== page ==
I was at the salon a few weeks ago for my seasonal haircut, engaging in mindless chit-chat with the cute young gal who was washing my hair, when she asked me about my plans for the Thanksgiving weekend.
“Well, we have a pre-Thanksgiving chili night with neighbors on the Wednesday before Thanksgiving,” I began.
She, being under 30 and thus recognizing all things “trending,” perked up and said, “Oh! You’re having a Friendsgiving!”
“No,” I frowned, admitting to my own un-trending-ness. “It’s pre-Thanksgiving Chili Night with Neighbors.”
I won’t have my fun chili night cheapened by a trendy cliché.
Friendsgiving, for those of you who are as un-trending as I am, is marketed as Thanksgiving, only better. A snarkier definition is that it’s a Thanksgiving meal ostensibly shared with people you really WANT to eat with instead of with the people you really DON’T want to eat with … or something like that. It can happen anytime during the month of November: the Wednesday before or the Friday after, the weekend after, or really any day at all except on Thanksgiving … no, it can even happen on Thanksgiving.
Friendsgiving has its own invitations, Pinterest pages, Wiki page and page on Merriam-Webster.com. It has its own set of rules on Buzzfeed and The Kitchn, created by people who write for Buzzfeed and The Kitchn. (Here I digress just long enough to wholeheartedly endorse a rule listed on both sites which states that if you are assigned to bring a dish, bring it completely prepared — do not bring its components and assemble it in the host’s kitchen. Thank you, social network site writers, for validating my personal pet peeve.)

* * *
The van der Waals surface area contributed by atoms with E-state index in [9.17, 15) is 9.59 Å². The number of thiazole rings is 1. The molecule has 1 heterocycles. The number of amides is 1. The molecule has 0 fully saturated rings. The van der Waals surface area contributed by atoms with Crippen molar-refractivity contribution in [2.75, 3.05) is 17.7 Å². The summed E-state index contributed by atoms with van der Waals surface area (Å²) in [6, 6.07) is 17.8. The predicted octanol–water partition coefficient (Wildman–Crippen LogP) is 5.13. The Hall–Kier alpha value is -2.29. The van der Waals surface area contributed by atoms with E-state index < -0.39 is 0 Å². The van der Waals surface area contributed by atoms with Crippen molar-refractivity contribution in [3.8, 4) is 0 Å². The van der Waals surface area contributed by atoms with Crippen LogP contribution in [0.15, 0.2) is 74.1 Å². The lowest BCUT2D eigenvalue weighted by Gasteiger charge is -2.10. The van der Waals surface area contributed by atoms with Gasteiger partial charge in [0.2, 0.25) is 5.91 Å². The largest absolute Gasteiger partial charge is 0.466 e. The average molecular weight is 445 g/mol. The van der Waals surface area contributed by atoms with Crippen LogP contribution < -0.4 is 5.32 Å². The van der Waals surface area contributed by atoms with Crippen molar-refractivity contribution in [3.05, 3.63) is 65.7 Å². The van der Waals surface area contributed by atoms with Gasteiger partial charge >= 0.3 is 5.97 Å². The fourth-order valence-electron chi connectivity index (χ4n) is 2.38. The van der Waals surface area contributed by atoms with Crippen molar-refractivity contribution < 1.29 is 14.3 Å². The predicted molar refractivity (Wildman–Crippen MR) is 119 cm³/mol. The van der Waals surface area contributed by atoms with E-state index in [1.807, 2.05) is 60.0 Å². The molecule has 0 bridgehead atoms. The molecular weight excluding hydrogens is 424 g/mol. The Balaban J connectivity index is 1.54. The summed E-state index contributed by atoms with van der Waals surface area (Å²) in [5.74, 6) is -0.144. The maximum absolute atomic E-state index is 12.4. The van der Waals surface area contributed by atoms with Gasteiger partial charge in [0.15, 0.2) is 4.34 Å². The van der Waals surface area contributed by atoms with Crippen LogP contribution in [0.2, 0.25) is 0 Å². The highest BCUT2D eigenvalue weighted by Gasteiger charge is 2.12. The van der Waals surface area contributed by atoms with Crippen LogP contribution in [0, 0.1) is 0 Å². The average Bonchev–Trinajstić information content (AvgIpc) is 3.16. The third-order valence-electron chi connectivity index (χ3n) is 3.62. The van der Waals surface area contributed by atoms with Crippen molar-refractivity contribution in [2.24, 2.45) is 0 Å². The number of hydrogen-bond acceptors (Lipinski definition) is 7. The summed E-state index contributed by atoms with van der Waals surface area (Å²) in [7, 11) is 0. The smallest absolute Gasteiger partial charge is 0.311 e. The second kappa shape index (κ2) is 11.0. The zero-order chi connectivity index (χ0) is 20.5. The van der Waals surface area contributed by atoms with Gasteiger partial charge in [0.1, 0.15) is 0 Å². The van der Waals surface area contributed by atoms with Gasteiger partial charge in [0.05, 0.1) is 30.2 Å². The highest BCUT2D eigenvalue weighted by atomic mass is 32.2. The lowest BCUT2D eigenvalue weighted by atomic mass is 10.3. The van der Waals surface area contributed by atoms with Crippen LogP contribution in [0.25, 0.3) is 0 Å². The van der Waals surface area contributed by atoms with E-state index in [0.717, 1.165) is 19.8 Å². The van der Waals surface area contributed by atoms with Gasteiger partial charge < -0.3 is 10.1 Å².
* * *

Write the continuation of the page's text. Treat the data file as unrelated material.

Southern Living has even gotten into the game, devoting a post to Friendsgiving recipes that look suspiciously like Thanksgiving recipes.
So maybe our pre-Thanksgiving Chili Night with Neighbors doesn’t qualify as Friendsgiving anyway, because we don’t do the traditional turkey and sides. Either way, I like our plan much better. I have enough trouble cooking one turkey a year; I don’t want to do two in one month. Besides that, it will be July, and I will still manage to discover a Tupperware container of leftover turkey or sweet potato casserole in the back of the freezer — I don’t need more of the same from an identical dinner. Like a Disney sidekick, a bowl of chili provides a welcome relief to the barrage of leftovers on the one end and the barrage of preparations on the other.
Back to our pre-Thanksgiving Chili Night with Neighbors, whose names I will now reveal as Lisa and Andy. We take turns hosting and supplying the chili; Lisa makes Cincinnati-style, and I make halftime-style. We also supply kids, parents, and occasional surprise guests, and we always have a great evening, unmarred by the fact that we are practically trending — but not quite.
The only other snag in our Pre-Thanksgiving Chili Night with Neighbors is the clunky title. I admit that “Friendsgiving” is a whole lot catchier. So what shall we call it? “Chili Night” is too generic. “No Thanks-giving” is too harsh. Thanks Con Carne? Three Alarm Neighbors? Friends Five Ways?
Let me know, and I’ll start my own trend.